OREGON EMPLOYMENT LAW
Employment law is the general term applied to the law governing employment relationships other than the law applicable to collective bargaining agreements and organized labor. The area of employment law includes unlawful discrimination, wrongful discharge, whistle-blowing, sexual harassment, unpaid compensation (including overtime), non-competition and trade secret agreements, family medical leave, and benefits (including disability benefits).
A wide variety of statutes, regulations, and judicially-created rules govern employment in the American workplace. The rules often overlap and sometimes conflict, and courts and other decision-makers draw fine distinctions in applying the rules. This means that cases raising employment law issues often are legally and factually complex. The complexity of the law also means that employers and many employees can benefit from legal advice before problems develop.
Employment law issues arise in both private and public employment, although the rules applicable to public employees are not always the same as those applicable to private employees. In particular, public employees may have protection under the federal and state constitutions that private employees do not have. Employees protected by collective bargaining agreements at times can assert employment law claims outside of the agreements, but matters governed by the agreements generally must be addressed by the grievance and arbitration process. What rights an individual has always depends on the facts of the particular matter.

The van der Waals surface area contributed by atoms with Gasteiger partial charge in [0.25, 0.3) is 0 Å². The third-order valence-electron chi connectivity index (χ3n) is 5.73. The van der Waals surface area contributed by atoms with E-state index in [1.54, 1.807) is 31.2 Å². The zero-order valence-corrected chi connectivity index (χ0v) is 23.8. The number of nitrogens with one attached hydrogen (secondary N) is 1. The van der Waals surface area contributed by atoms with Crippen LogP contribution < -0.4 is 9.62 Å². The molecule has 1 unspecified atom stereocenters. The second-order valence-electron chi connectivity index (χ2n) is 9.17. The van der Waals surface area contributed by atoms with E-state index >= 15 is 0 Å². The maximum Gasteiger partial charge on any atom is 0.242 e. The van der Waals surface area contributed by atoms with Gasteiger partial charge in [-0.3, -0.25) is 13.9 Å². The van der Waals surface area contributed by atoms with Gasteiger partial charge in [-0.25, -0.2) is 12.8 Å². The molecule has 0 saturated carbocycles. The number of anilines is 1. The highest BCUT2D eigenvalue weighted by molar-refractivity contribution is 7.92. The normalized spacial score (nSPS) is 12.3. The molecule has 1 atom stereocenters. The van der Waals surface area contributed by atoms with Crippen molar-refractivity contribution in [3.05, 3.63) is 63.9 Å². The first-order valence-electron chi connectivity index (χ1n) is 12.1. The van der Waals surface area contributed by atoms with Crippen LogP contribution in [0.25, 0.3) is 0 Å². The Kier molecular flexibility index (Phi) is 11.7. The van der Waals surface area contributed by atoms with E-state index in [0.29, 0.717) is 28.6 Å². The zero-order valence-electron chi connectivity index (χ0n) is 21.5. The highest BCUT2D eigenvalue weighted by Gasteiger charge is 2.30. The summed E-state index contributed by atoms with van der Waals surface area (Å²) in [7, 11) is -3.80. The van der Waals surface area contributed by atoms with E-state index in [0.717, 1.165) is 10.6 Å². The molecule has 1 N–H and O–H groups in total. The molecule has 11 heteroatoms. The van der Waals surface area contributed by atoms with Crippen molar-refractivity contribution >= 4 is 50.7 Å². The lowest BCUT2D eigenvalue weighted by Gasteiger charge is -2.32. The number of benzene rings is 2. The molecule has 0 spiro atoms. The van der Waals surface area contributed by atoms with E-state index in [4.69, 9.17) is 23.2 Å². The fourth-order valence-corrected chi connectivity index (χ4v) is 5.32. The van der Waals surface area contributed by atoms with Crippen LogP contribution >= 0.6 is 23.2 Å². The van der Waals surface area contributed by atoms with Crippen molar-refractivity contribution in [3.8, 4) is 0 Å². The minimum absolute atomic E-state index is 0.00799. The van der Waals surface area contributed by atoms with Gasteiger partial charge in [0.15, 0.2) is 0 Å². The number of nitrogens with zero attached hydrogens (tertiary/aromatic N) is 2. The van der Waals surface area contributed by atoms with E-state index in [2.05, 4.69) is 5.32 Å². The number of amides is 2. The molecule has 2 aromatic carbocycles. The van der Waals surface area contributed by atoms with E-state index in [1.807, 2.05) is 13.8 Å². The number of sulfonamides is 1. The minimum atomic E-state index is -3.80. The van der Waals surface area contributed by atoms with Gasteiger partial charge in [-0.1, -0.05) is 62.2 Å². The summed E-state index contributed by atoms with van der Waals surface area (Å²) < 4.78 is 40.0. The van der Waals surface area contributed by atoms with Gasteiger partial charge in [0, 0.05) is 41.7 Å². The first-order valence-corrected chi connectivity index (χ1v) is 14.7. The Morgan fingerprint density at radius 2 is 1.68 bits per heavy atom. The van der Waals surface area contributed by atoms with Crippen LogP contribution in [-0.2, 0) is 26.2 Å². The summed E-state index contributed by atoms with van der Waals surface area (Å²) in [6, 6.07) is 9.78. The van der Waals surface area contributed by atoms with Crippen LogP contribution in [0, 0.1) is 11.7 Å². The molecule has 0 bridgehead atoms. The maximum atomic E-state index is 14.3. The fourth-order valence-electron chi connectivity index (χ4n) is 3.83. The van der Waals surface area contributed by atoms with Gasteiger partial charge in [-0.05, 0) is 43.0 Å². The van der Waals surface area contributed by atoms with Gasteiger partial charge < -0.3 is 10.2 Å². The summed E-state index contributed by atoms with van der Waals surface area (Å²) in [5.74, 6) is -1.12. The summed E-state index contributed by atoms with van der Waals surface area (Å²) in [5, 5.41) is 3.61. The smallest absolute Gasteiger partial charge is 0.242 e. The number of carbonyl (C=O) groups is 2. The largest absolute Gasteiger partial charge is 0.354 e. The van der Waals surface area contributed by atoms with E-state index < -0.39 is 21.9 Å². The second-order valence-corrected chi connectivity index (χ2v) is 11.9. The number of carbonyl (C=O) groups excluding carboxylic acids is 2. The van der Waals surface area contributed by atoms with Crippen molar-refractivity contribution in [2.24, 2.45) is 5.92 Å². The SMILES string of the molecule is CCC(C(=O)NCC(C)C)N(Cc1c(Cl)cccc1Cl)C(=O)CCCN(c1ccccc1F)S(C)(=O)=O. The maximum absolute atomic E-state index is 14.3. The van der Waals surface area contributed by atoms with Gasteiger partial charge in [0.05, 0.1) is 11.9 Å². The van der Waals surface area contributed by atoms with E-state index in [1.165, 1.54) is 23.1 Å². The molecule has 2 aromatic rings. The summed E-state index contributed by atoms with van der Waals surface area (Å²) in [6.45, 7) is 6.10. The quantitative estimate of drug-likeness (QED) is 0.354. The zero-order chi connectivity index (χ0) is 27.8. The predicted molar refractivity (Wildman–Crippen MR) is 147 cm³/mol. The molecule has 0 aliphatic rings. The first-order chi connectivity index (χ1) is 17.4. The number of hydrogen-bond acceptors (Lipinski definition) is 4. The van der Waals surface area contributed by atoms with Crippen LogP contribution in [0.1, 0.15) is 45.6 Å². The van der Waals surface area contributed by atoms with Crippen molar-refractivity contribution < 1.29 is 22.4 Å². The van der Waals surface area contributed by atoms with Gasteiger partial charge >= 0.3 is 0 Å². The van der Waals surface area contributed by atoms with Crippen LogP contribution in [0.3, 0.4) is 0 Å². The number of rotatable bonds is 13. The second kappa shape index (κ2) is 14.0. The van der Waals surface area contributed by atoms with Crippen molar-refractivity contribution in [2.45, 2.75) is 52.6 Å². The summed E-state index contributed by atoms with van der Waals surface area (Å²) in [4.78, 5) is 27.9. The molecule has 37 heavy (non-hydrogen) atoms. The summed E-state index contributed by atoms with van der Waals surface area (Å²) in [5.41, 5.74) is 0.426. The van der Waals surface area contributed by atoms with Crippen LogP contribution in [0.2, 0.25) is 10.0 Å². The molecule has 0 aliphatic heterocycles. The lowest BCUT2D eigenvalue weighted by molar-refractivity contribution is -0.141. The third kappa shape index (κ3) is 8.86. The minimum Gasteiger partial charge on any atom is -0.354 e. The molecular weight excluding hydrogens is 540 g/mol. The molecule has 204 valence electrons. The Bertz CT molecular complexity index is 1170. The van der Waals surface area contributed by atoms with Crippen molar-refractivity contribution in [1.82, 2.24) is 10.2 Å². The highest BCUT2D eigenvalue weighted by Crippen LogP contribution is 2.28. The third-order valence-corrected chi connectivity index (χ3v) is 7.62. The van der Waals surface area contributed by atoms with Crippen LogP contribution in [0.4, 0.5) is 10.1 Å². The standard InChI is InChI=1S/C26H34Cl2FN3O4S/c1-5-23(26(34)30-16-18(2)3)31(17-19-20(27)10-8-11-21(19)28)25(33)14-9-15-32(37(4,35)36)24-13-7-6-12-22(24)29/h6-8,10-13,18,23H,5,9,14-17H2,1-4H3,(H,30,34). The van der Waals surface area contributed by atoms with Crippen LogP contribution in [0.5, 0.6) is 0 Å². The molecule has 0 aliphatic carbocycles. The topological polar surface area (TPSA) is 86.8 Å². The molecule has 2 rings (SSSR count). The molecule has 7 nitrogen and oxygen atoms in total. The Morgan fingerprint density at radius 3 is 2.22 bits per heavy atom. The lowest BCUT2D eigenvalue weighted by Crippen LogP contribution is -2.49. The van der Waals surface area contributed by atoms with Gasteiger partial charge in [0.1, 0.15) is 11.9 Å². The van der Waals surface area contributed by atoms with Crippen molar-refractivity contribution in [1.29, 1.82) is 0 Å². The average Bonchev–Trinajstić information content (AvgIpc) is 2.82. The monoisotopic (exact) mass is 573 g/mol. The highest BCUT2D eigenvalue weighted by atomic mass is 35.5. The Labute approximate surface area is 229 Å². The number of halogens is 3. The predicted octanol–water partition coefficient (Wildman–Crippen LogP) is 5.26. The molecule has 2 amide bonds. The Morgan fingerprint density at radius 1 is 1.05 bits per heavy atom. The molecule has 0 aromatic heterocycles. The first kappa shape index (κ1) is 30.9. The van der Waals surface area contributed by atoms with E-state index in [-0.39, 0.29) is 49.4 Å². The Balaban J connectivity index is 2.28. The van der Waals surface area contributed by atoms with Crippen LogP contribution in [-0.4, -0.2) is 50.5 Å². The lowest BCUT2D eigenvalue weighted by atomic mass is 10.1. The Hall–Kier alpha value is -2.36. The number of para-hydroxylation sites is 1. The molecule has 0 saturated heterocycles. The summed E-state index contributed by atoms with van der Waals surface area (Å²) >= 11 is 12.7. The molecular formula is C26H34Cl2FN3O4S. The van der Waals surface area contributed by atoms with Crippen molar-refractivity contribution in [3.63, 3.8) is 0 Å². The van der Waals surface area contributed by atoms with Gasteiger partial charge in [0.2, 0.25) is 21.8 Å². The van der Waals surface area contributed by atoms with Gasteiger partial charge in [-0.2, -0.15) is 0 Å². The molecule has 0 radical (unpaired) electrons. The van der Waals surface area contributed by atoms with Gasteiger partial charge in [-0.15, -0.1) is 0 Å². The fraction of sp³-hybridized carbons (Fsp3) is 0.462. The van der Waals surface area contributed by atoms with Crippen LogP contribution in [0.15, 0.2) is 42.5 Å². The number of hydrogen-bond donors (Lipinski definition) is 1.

Employment laws are enforced by a variety of courts and agencies. In particular, the Oregon Bureau of Labor & Industries ("BOLI") and the Equal Employment Opportunity Commission ("EEOC") handle certain claims of employment discrimination, including sex harassment, race discrimination, and disability discrimination.
The complexity of American employment law shows up in the remedies and time limits set out in the different laws. Remedies for violations of employment laws vary significantly. Where the laws get enforced likewise varies, and different laws have different time limits to bring enforcement actions. The time limits in some cases can be as short as 30 days from the wrongful act. Anyone who thinks that his or her rights have been violated should contact an attorney as soon as possible. Delay can result in loss of valuable rights.
Portland Attorney at Law
1826 NE Broadway • Portland, Oregon 97232-1430 • Phone: (503) 281-6362 • Fax: (503) 288-8046
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